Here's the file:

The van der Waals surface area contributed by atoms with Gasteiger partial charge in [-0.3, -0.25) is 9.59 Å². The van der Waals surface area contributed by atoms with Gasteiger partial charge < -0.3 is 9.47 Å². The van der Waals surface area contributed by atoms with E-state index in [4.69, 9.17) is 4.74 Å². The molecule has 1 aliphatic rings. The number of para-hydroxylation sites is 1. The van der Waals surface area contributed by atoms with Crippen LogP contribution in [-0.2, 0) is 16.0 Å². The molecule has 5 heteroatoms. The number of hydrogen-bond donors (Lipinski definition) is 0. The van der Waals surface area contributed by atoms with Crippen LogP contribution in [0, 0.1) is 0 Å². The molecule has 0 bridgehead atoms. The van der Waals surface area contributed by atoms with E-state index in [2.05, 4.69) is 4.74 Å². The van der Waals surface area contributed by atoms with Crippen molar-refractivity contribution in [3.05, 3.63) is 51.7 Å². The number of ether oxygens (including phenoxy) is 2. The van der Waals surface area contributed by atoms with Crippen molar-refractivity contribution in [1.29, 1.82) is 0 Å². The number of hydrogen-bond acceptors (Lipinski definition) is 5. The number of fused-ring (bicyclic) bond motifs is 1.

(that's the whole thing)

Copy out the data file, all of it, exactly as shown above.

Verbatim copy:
The van der Waals surface area contributed by atoms with Gasteiger partial charge in [-0.3, -0.25) is 9.59 Å². The van der Waals surface area contributed by atoms with Gasteiger partial charge < -0.3 is 9.47 Å². The van der Waals surface area contributed by atoms with E-state index in [4.69, 9.17) is 4.74 Å². The molecule has 1 aliphatic rings. The number of para-hydroxylation sites is 1. The van der Waals surface area contributed by atoms with Crippen LogP contribution in [-0.2, 0) is 16.0 Å². The molecule has 5 heteroatoms. The number of hydrogen-bond donors (Lipinski definition) is 0. The van der Waals surface area contributed by atoms with Crippen LogP contribution in [0, 0.1) is 0 Å². The molecule has 0 bridgehead atoms. The van der Waals surface area contributed by atoms with E-state index in [2.05, 4.69) is 4.74 Å². The van der Waals surface area contributed by atoms with Crippen molar-refractivity contribution in [3.05, 3.63) is 51.7 Å². The number of ether oxygens (including phenoxy) is 2. The van der Waals surface area contributed by atoms with Crippen molar-refractivity contribution in [1.29, 1.82) is 0 Å². The number of hydrogen-bond acceptors (Lipinski definition) is 5. The number of fused-ring (bicyclic) bond motifs is 1.